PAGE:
DeLand also published bombastic descriptions of a few (completely untested) stage illusions. Kaufman includes Jim Steinmeyer’s analysis of these illusions and the reasons why the methods are invariably unworkable, or at least extremely impractical. Steinmeyer’s commentaries are a highlight. Toward the end of his life, DeLand published a series of pipe dream tricks which are mostly perplexing. One—the effect of which is not entirely clear—relied on the use of the use of mercury (a dangerous poison), celluloid (a combustible substance), and an open flame. What could go wrong?

In similar fashion to Steinmeyer’s contributions, Kaufman also features a couple bits of commentary from Steve Forte regarding cheating techniques (such as marked cards) for insight into the historical context of DeLand’s ideas. Other notable contributions to the book are David Britland’s analysis and history of David Hoy’s “Tossed-Out Deck” and new handlings of DeLand tricks by Kaufman, Max Maven, and Michael Weber.

At one time it may have seemed that DeLand’s output was too unwieldy for one book, and information about his life too negligible to bother with. But perseverance has paid off. For DeLand: Mystery and Madness is more than an archive of one man’s life’s work, and revelations about his life; there is much to be learned here about how magic is created and how it evolves over time. It is no wonder Kaufman spent over 20 years on this project and at the end of his career, this book will likely be considered, historically, the most important tome in his already impressive oeuvre.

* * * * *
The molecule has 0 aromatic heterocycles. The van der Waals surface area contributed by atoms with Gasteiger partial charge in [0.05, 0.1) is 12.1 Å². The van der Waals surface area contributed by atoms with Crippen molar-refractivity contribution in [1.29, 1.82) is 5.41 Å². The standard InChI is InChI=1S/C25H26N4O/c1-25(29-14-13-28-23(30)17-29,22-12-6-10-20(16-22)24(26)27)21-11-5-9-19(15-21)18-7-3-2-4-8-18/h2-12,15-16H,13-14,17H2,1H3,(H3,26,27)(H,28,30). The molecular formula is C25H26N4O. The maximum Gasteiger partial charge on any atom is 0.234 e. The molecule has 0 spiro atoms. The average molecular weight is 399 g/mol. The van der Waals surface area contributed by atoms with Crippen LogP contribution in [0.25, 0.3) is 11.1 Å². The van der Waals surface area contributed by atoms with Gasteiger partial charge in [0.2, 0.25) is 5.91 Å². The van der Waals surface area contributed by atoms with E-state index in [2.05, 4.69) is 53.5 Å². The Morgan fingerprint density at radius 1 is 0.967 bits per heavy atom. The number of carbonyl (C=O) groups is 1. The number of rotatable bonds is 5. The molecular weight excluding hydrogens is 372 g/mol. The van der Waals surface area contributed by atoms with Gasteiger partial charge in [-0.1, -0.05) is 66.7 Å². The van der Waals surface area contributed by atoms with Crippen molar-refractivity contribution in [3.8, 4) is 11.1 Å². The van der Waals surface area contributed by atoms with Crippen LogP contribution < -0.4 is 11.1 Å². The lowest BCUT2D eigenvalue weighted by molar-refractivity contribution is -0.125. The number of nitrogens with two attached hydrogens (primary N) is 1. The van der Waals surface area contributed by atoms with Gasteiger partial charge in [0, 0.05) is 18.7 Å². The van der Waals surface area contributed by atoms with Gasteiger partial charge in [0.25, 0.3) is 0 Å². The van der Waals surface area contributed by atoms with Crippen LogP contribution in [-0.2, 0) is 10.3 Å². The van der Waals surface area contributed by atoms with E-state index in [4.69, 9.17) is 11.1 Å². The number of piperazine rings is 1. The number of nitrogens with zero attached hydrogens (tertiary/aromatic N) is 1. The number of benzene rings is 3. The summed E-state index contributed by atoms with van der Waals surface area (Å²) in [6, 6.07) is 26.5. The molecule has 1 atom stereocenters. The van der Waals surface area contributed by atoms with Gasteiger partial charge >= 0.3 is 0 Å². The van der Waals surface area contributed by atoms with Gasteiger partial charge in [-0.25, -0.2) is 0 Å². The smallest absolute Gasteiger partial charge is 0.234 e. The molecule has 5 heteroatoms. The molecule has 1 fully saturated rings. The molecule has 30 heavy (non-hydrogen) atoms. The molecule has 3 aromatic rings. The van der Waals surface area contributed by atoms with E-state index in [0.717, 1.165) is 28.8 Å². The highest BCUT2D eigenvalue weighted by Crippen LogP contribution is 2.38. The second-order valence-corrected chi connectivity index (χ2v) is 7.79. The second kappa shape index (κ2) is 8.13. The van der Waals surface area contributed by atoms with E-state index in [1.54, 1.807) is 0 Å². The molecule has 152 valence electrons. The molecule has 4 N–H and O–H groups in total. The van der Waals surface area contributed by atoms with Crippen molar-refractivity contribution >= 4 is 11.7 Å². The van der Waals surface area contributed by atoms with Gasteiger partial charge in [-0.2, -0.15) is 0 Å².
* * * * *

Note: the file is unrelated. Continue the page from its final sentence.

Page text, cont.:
DeLand: Mystery and Madness * Richard Kaufman * 9 x 12” ; 608 pages, hardcover with slipcase, illustrated with color photographs and black and white illustrations; published by Kaufman and Pitchford; available exclusively from http://www.richardkaufman.com; $150 (includes full deck of gimmicked cards) plus $25 postage in the United States. New versions of The Wonder Deck, The Dollar Deck, and The Automatic Trick cards will also be available.
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Denis Behr
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Re: The DeLand Book Reviewed by John Lovick

Postby Denis Behr » November 12th, 2018, 2:21 am

I am very much looking forward to this book!

Joe Mckay
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Re: The DeLand Book Reviewed by John Lovick

Postby Joe Mckay » November 12th, 2018, 8:33 am

Me too!

You keep hitting new peaks Richard!

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chetday
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Re: The DeLand Book Reviewed by John Lovick

Postby chetday » November 12th, 2018, 1:56 pm

Excellent review. I'm sure looking forward to receiving my copy.

Syd
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Re: The DeLand Book Reviewed by John Lovick

Postby Syd » November 18th, 2018, 8:34 pm

Any update on when it might ship?
Syd

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Richard Kaufman
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Re: The DeLand Book Reviewed by John Lovick